So – under your logic, a team can ONLY show improvements through their record. So if you have a team full of past-their-prime, mediocre stars and they win 75 games, that’s better than a team full of younger, high potential guys who win 70 games?

      My point is, the signs of improvement are not tangible… sure the extra 4 or 5 wins don’t really mean much on the grand scale – but the true improvements are more about the small things that we are finally doing right. We are no longer taking the “cheap way out” come draft day… we’re not taking Daniel Moskos over Matt Wieters anymore. We’re spending money… and lots of it. We are spending it in the 1st round AND later in the draft (well until they changed the rules). We’re also spending it on International Free Agency. In the past 3 years, NO TEAM has spent more than the Pirates in the draft and international free agency combined. The minor league system still needs work, but all the signs point to growth.

      If you’re too blinded by the past to actually see what’s happening than that’s your problem. But I just don’t see how anyone with even the slightest baseball knowledge could look at the 2012 team and think that there is no progress from what we’ve done the past 20 years… especially with Taillon and Cole on the way.. and signing our superstar to a deal that could keep him here for THREE of his FA years… wow, wake up!!!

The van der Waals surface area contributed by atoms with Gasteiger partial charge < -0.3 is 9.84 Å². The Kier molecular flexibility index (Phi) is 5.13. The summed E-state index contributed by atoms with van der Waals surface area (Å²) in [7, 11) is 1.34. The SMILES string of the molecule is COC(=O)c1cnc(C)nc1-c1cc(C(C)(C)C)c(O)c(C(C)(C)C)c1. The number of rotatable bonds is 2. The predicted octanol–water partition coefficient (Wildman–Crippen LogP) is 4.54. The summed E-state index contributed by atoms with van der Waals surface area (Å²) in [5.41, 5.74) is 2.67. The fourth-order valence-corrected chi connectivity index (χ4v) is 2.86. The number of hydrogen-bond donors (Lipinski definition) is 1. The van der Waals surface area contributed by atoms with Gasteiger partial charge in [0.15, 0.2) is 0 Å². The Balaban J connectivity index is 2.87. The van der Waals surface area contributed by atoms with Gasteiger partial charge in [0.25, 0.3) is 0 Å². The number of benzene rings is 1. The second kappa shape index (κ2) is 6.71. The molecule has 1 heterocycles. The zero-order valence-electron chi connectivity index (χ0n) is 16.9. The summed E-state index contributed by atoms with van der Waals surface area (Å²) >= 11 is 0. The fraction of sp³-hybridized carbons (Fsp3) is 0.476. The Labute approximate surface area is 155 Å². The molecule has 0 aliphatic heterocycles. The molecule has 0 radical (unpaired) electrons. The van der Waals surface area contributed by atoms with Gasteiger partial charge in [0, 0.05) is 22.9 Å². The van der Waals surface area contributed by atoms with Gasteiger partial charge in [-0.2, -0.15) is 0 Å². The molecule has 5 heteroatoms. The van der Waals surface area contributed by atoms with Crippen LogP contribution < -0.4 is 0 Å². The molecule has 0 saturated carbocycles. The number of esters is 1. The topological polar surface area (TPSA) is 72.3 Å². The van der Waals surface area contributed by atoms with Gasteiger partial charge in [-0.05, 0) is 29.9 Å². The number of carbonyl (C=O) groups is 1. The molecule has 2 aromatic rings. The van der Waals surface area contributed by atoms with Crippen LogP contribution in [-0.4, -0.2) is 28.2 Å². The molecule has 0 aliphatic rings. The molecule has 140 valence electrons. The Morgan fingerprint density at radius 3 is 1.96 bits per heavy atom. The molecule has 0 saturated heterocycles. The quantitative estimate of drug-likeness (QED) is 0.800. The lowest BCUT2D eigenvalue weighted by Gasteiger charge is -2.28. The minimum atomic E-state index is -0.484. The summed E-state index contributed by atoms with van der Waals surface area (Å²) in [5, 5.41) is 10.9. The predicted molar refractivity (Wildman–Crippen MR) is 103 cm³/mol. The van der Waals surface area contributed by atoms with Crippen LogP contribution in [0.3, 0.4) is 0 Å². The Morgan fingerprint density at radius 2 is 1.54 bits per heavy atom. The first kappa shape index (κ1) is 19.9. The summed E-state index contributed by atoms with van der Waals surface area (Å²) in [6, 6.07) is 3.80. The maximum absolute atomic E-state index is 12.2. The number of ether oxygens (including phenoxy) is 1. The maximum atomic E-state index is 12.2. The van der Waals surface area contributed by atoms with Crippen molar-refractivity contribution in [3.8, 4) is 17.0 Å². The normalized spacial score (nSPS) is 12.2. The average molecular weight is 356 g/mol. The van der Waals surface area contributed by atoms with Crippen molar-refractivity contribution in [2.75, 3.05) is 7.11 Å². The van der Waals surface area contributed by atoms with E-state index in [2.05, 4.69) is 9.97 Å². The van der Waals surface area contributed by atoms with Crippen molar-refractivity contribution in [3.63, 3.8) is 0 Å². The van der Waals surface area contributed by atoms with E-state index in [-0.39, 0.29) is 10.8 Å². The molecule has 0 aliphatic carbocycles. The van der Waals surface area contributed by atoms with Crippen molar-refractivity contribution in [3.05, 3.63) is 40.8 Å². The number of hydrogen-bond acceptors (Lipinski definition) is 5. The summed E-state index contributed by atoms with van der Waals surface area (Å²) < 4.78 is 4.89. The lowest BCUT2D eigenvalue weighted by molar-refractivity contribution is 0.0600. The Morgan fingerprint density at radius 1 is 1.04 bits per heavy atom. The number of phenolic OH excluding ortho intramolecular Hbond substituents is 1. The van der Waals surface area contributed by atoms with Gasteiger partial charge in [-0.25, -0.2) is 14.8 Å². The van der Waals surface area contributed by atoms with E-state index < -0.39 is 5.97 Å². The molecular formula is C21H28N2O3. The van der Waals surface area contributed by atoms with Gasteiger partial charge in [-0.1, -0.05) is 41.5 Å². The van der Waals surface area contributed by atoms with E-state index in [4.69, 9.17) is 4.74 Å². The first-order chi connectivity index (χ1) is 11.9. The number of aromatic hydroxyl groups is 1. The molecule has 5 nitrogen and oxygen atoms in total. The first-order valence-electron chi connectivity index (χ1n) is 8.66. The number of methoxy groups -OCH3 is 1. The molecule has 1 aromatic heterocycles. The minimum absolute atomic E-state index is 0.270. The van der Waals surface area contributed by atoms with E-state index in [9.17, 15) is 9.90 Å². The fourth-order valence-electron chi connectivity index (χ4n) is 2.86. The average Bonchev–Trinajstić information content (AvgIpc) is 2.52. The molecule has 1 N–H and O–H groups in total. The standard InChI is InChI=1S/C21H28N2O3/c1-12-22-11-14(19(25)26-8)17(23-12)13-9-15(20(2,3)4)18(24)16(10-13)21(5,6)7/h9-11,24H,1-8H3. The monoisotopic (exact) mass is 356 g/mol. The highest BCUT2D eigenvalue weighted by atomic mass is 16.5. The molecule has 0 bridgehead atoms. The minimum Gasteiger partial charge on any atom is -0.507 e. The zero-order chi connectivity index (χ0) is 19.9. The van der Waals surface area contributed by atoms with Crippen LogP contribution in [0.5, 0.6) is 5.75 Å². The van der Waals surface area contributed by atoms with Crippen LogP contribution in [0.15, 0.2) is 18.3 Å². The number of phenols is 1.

Vote -1 Vote +1

  9. KentuckyPirate says:

    Pedro Alvarez is under team control until after the 2016 season not the 2014 season. If Alvarez doesn’t turn things around, that won’t matter much but if he becomes even a passable starter at 3B or 1B (lets say a .240/.320/.450 player with 25 HRs and <180 Ks) those extra couple of years could mean a lot given the predicted arrival dates for Taillon, Cole, Marte, and Sanchez (among others).

    Vote -1 Vote +1

  10. chuckb says:

    This is a really great write-up, Jack. Excellent work!

    Vote -1 Vote +1

  11. themick says:

    How do you expect a poor team to draw a crowd in this economy, it’s a blue collar town that saves up it’s money to see the Steelers. Sure they are getting better and with the outfield and 2nd set they could surprise a lot of teams.

    Vote -1 Vote +1

    • gonfalon says:

      The Pirates actually drew more fans in 2011 than 7 AL teams… I’m not sure why the author focused only on their rank among NL teams.

      Vote -1 Vote +1

  12. Ross says:

    that list of 95 hypothetical years players, all of them are either NOT WITH THE ORGANIZATION ANYMORE or not drafted by the Pirates in the first place
    “Charlie Morton, Jeff Locke, Gorkys Hernandez, Lastings Milledge, Joel Hanrahan, Eric Fryer, Casey Erickson, Argenis Diaz, Hunter Strickland, Jeff Clement, Ronny Cedeno, Nathan Adcock, Brett Lorin, Aaron Pribanic, Tim Alderson, Kevin Hart, Jose Ascanio, and Josh Harrison”